Friday, July 1, 2005
Shorts from the Conservation Commission, June 25
• Schultz elected chair. There was a changing of the guard at the June 25 Conservation Commission meeting. Tom Schultz was elected chair to replace Roy Watson, who had asked to be relieved while agreeing to stay as on as vice-chair. Tom Brownrigg's resignation was reluctantly accepted after the entreaties of fellow commissioners failed to change his mind. (See story above.)
• The case of the missing stone wall. Earlier in the week Conservation Administrator Sylvia Willard noticed that a stone wall along "scenic" Maple Street was missing. This violation of the Scenic Road Bylaw put the matter within the purview of the Planning Board, until Willard spotted the reorganized rocks further along Maple Street, partially tailing off into a wetland. So now the situation was also solidly within the jurisdiction of the commission.
Appearing for his parents, James and Judith Keefe, Jim Keefe of Chelmsford expressed almost as much bewilderment as the commissioners and proved ready to do whatever they required. Schultz explained that the commission's responsibility was to get the rocks out of the wetland, and it was obvious that heavy equipment would be needed to get them out. The only question was where to put them. Commissioner Tricia Smith noted that the answer probably rested with the Planning Board, which would have to decide whether the wall needed to be restored in its original location. If not, a new location would have to be found. Therefore Commissioner John Lee moved that ConsCom wait until that decision is known before writing a final enforcement order. All agreed.
• East Street loosestrife action. Meeting the requirements of a previous enforcement action, David Chaffin of East Street gave a status report on measures taken to stabilize soils along an intermittent stream that had been altered in an effort to eradicate a rapidly spreading plume of invasive loosestrife. Wetland specialist David Crossman had flagged the wetland, the piled-up debris was about to be removed, and the fast-growing seeds for immediate stabilization had arrived onsite. Chaffin's ex-post-facto Notice of Intent (NOI) to perform the work was nearly complete, but he questioned the commission's insistence that it include officially engineered plans. He contended that the area involved was already stable, the board had accepted the work to date, and he did not understand the demand for an added and expensive "engineered survey."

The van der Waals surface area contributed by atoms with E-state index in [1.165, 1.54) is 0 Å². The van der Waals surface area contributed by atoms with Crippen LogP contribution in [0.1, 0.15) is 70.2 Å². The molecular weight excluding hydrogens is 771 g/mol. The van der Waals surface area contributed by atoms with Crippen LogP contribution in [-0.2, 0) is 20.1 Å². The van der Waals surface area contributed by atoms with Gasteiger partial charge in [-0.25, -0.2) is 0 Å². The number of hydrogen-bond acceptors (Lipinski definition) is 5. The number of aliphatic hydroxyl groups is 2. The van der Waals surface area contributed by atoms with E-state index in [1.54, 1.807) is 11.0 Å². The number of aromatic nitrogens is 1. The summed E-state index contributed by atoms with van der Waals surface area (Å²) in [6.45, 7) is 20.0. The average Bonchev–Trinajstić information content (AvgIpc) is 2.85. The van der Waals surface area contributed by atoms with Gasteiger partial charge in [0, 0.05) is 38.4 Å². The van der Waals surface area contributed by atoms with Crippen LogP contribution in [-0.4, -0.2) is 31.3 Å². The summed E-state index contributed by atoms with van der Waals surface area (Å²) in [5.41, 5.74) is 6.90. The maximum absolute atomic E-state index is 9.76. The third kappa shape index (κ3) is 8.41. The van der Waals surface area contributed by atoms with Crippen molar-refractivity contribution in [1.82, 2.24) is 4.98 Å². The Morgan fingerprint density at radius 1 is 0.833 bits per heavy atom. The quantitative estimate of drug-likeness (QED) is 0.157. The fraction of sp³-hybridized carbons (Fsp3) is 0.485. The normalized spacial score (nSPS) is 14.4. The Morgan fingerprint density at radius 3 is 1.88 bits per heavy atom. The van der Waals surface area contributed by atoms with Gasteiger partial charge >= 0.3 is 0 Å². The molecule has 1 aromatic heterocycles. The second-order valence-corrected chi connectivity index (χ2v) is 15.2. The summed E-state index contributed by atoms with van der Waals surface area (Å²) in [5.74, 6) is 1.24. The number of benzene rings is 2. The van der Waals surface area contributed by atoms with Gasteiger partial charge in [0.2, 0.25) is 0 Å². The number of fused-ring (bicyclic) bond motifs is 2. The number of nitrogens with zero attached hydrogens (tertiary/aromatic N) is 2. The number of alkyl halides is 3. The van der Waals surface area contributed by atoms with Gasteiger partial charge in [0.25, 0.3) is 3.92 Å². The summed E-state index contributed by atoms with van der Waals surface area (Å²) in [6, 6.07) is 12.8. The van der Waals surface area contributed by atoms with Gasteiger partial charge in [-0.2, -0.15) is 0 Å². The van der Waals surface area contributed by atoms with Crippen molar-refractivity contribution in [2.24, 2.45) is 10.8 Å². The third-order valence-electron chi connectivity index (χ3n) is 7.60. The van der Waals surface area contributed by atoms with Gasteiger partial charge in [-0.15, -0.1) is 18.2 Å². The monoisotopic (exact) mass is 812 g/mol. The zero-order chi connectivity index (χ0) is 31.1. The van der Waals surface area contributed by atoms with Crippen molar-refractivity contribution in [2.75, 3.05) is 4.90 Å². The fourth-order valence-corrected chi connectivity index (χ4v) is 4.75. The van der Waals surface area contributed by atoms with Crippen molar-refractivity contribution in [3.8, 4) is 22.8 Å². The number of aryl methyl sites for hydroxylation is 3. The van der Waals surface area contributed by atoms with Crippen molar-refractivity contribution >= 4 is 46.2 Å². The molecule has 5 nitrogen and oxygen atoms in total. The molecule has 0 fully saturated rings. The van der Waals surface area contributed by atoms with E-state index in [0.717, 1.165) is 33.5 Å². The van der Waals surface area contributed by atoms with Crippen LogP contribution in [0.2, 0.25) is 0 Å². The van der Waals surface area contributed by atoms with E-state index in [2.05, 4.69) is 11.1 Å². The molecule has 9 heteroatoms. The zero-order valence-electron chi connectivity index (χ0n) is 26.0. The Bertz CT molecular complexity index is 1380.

Board members took turns explaining why they could not responsibly approve his restitution proposal without professional documentation. Losing that argument, Chaffin asked permission to cancel the order to broadcast fast-growing grasses; first, because the ground was already stable and second, because he feared they would not completely winterkill and would cause a problem next spring. Commissioner Lee agreed to a site visit to assess the validity of that assertion and report his verdict before a scheduled August 18 continuation of the hearing.
• Rutland Street construction. The first new NOI was submitted by Valerio Pinci of Rutland Street. It called for construction of a garage, in-ground swimming pool, and associated grading within the 100-foot buffer zone of a Bordering Vegetated Wetland. The plans showed a tight lot, with several isolated wetlands, leading the commission to schedule a July 5 site walk with delineation specialist David Crossman, and Pinci agreed to a continuation of the hearing to July 5.
• Maple Street septic upgrade. A second NOI described an upgrade to an existing septic system, on an even tighter Maple Street lot belonging to Greg and Cathy Marcus. After a brief look at the plan, the commissioners accepted the inevitable: there was no other possible location for the system. So, the hearing was closed and the project accepted.
© 2005 The